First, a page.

“What do you think?”

As an expatriate living in Merida, Yucatan, and now traveling through Central America on a journey to the southern tip of South America, this question arises most often among our fellow travelers.

“What do you think?”

And in the early days, beginning with Mexico, I frequently heard a rather forbidding assessment of the people and the land.

“The poverty is so pervasive.”

The trouble is, I do not see poverty. I keep looking everywhere, awaiting with some trepidation that terrible moment when I shall witness a barren and abject poverty, but time and travel make me realize that I do not see what other travelers see; that is, I do not see poverty. Nor do I believe that we only have different definitions, although that is the crux of the problem. My definition is indeed forbidding: poverty is the severe lack of essential goods. I believe, however, that most travelers see poverty as simply the severe lack of wealth. This vital difference in viewpoint becomes judgmental when my fellow travelers verbalize their experience, and to me their judgment is not just unkind, but unfair. The implications are demeaning, and they promote a distorted view of cultures that are anything but poor, except perhaps in wealth.


“What do you think?”

I answer this question differently.

All through the Yucatan, in Cuba, in Guatemala, in Belize, and in Honduras, I have seen people with a severe lack of wealth, but who are uniquely rich in many qualities of life, including the rewards of their labor-intense productivity. I am talking both personally and culturally. These cultures promote an impressively high regard for human labor, often employing people to accomplish through intensive effort what a machine might accomplish with none – with positive human consequences for all concerned. Recently, on a local bus traveling through the central roads of Honduras, taking local people from city to village to town, I watched two young men assisting our driver by managing the flow of people on board, managing necessary interactions with others on the road, engaging with local vendors and roadside suppliers along the way, and all in a spirit of high humor and energetic antics meant to keep their customers happy.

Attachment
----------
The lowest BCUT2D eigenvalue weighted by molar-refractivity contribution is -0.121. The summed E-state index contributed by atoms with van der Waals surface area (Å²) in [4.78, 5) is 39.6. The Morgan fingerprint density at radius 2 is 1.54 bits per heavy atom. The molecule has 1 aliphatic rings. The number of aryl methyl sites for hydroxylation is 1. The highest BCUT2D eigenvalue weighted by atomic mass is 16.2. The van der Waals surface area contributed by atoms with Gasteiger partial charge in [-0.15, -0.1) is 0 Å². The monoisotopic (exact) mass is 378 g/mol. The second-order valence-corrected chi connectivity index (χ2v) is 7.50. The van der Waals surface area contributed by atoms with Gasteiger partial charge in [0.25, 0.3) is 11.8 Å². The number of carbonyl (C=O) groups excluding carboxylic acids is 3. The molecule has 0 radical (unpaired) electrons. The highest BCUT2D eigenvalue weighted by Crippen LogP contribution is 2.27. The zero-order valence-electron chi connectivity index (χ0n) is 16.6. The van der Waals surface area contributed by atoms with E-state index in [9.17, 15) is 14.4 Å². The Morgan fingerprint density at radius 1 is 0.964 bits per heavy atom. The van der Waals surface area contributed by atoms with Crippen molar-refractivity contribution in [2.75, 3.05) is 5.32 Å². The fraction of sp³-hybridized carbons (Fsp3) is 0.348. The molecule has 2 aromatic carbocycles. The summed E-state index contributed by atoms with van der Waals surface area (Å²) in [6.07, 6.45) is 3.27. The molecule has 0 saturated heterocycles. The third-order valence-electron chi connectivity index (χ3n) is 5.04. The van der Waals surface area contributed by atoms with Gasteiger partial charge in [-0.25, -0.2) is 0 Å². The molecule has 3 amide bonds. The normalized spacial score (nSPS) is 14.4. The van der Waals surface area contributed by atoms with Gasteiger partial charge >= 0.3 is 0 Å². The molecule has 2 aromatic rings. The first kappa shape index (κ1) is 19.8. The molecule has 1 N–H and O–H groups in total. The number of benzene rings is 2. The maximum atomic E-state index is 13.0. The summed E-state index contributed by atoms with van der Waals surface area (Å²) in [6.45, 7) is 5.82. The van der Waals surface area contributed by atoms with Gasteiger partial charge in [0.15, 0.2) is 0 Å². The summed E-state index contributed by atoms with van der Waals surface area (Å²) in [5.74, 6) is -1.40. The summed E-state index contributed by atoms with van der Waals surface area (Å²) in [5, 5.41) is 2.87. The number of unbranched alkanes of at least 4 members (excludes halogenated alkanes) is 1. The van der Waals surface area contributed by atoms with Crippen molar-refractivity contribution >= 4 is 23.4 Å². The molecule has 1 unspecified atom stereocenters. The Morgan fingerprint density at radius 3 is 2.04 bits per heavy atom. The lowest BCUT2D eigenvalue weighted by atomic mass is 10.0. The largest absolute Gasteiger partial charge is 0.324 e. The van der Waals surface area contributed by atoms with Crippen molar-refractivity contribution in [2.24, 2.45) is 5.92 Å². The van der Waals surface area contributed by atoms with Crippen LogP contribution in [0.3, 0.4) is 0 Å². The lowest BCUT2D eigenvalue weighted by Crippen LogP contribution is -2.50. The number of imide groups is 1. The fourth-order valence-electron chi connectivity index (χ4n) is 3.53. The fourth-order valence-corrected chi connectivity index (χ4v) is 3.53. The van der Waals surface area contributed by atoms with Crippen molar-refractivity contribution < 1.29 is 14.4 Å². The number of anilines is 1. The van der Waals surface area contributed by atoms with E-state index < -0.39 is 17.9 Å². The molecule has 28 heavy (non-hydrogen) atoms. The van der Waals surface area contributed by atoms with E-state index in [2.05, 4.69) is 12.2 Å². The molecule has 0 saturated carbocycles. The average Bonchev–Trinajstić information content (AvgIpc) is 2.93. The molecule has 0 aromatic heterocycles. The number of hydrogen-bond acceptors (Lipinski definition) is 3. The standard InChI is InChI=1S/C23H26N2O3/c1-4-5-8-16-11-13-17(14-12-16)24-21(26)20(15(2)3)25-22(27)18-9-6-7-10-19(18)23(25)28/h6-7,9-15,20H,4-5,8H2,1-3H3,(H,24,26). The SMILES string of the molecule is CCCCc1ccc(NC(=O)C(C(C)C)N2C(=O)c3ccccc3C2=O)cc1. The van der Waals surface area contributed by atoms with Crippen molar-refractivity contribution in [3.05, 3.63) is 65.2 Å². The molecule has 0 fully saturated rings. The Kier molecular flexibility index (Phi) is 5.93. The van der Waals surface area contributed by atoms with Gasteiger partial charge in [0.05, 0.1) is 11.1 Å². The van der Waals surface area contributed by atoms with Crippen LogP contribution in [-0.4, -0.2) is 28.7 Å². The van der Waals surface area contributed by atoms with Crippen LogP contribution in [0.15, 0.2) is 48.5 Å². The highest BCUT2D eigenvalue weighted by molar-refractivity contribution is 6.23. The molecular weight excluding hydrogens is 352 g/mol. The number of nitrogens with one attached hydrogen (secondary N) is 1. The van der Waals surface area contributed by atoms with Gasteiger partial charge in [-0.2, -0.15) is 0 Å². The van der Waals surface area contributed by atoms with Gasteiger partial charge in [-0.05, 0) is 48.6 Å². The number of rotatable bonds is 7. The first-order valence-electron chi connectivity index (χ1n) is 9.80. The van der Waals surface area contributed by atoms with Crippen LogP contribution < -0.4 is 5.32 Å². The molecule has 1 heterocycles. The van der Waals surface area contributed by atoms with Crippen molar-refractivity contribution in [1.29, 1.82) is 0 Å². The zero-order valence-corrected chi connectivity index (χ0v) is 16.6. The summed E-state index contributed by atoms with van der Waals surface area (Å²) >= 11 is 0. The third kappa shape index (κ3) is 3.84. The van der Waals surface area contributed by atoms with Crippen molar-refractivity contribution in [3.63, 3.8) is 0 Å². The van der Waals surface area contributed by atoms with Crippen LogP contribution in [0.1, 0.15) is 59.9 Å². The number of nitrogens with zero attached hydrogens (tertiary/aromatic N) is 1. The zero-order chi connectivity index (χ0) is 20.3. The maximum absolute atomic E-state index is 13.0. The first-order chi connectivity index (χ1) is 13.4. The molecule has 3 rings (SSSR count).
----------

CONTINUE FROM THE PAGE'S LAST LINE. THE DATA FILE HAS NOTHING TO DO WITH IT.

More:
Such a wealth of spirit.


“What do you think?”

Yes, the dwellings of these people often appear to be ramshackle, or even dilapidated, or just plain poor – until you go inside. These cultures are not besotted by exterior displays of wealth, but the citizens of these cultures are often godly in their attention to the cleanliness of their homes and their warmth toward a lonely, hungry traveler. They might be entertaining angels, after all.


The only true poverty I see is with the homeless, who so often are the victims of mental illness – just like we see in our hometown. These few are truly poor; truly lacking in essential goods, but this is not true of the community in which they live.

Beggar 1

“What do you think?”

I think: what I see where others see poverty is actually basic living, and probably the kind of basic living that sustains a planet, where people work hard for their most essential needs, care about their fellow men, and live within a means measured by what their community supports. And when I see the consequences of such a life in the generosity and warmth of smiles meant for me, I feel quite poor in comparison.


Poverty, after all, must be a state of mind.

Joel R. Dennstedt
Photos by Indochine Photography


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Joel R. Dennstedt
Author – Journalist – World Traveler



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